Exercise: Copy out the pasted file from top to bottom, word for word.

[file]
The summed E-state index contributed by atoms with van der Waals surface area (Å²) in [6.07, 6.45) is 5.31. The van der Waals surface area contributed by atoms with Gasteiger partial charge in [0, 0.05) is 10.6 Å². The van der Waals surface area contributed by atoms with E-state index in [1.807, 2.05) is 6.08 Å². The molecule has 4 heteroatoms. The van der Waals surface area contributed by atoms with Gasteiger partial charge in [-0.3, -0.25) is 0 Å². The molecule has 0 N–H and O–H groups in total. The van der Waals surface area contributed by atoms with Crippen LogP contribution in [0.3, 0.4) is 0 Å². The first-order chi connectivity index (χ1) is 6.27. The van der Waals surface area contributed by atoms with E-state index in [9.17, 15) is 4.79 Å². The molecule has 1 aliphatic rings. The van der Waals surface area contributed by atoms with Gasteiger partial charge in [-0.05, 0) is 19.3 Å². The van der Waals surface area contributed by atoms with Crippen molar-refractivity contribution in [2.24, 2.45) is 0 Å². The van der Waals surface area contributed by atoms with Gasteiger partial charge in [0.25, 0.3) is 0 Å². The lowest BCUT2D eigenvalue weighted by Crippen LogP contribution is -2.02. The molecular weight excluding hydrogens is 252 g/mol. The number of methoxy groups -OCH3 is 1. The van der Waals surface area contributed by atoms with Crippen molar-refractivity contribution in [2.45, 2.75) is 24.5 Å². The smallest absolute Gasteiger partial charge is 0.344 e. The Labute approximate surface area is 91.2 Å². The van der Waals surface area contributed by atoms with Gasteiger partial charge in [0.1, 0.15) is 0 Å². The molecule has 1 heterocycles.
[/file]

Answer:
The summed E-state index contributed by atoms with van der Waals surface area (Å²) in [6.07, 6.45) is 5.31. The van der Waals surface area contributed by atoms with Gasteiger partial charge in [0, 0.05) is 10.6 Å². The van der Waals surface area contributed by atoms with E-state index in [1.807, 2.05) is 6.08 Å². The molecule has 4 heteroatoms. The van der Waals surface area contributed by atoms with Gasteiger partial charge in [-0.3, -0.25) is 0 Å². The molecule has 0 N–H and O–H groups in total. The van der Waals surface area contributed by atoms with Crippen LogP contribution in [0.3, 0.4) is 0 Å². The first-order chi connectivity index (χ1) is 6.27. The van der Waals surface area contributed by atoms with E-state index in [9.17, 15) is 4.79 Å². The molecule has 1 aliphatic rings. The van der Waals surface area contributed by atoms with Gasteiger partial charge in [-0.05, 0) is 19.3 Å². The van der Waals surface area contributed by atoms with Crippen molar-refractivity contribution in [2.24, 2.45) is 0 Å². The van der Waals surface area contributed by atoms with Gasteiger partial charge in [0.25, 0.3) is 0 Å². The lowest BCUT2D eigenvalue weighted by Crippen LogP contribution is -2.02. The molecular weight excluding hydrogens is 252 g/mol. The number of methoxy groups -OCH3 is 1. The van der Waals surface area contributed by atoms with Crippen molar-refractivity contribution in [2.45, 2.75) is 24.5 Å². The smallest absolute Gasteiger partial charge is 0.344 e. The Labute approximate surface area is 91.2 Å². The van der Waals surface area contributed by atoms with Gasteiger partial charge in [0.1, 0.15) is 0 Å². The molecule has 1 heterocycles.